NMCB 133 Task Force Anchor Supports Military Ops in Afghanistan

Nov. 16, 2012 | By Seabee Magazine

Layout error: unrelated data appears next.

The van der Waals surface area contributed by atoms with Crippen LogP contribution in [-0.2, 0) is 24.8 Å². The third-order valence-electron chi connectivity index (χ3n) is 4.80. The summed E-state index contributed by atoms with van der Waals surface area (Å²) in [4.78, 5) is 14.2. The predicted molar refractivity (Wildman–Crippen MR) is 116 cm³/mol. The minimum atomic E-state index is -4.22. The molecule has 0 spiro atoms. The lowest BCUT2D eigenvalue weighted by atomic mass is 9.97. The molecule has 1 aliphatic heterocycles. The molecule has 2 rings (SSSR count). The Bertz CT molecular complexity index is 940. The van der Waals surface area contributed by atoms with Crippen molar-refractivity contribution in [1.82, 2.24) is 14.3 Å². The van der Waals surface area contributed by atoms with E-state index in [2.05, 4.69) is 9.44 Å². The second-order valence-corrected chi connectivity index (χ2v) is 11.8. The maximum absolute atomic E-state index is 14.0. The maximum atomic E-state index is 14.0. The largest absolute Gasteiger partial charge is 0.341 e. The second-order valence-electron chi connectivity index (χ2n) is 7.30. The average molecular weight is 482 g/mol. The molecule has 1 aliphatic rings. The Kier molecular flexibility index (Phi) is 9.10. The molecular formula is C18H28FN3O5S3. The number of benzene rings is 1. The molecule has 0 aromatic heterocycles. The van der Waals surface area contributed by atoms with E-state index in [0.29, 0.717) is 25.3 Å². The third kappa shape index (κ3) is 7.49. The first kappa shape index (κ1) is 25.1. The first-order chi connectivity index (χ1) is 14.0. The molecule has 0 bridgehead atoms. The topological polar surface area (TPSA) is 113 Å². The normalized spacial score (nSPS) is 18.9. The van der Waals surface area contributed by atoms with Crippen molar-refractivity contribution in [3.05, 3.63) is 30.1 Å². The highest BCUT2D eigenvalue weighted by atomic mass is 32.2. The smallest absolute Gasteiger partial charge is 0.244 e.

By UT3 Drew Verbis, NMCB 133 Task Force Anchor Public Affairs CECN Elizabeth Leow, NMCB 133's assistant yard boss at the Task Force Anchor material liaison office (MLO), ground guides a forklift operator lowering a massive bundle of concertina wire, Camp Krutke, Afghanistan. Photo by UT3 Drew Verbis Task Force Anchor, comprised of Naval Mobile Construction Battalion (NMCB)133 personnel, meets the demand for Seabee capabilities to support ongoing military operations in Afghanistan by establishing solid supply lines. The center of the effort resides in the material liaison office (MLO) aboard Camp Krutke, where pushing supply lines of mission essential materials is assigned to a small unit of experts from a diverse spectrum of training. Builder2nd Class Travis Johnson, MLO yard boss, said each of the nine Seabees has multiple responsibilities each day to complete tasking requirements. It would all but be impossible to complete missions as fast or with such ease as we do, if we didn't come from such culturally diverse backgrounds, and [with] such a mixture of ratings, said Chief Utilitiesman Laroy Brisco, MLO leading chief petty officer. Here at MLO, we work with a unique dynamic of military, civilians and foreign national personnel, which only add to our figurative tool box, said Brisco. MLO uses a variety of methods to acquire a staggering quantity of tools and materials required to support the needs of coalition forces and at the same time maintain a working stock able to support emergent missions. This includes using local vendors, adjacent supporting unitssuch asthe Marine Corps builder maintenance yard and overseas shipments. There are language barriers, deadlines, budgets, contracts and physical acquisition of materials normally picked up by the equipment operators on staff. At any one time, the department might be responsible for supplying multiple projects with thousands of pieces of materials worth hundreds of thousands of dollars. In a region like Afghanistan, theres always a challenge to provide materials to our projects on camp and located at forward operating bases, said Johnson. Its not an easy task. MLO has already processed nearly $1.2 million in construction materials for five different construction projects and outfitted those same projects with the necessary tools to complete the mission, inventoried most of a 5.8-acre yard housing more than $8 million in materials, and many additional chores since the NMCB 133's arrival in Afghanistan. You see us working around the yard through the day, non-stop until after sunset," said Lt.j.g. Mike Manzano, MLO division officer. "The next morning we come in early with smiles on our faces. Every day is a new day and this crew truly embodies the spirit and the legacy of the Seabees like no other.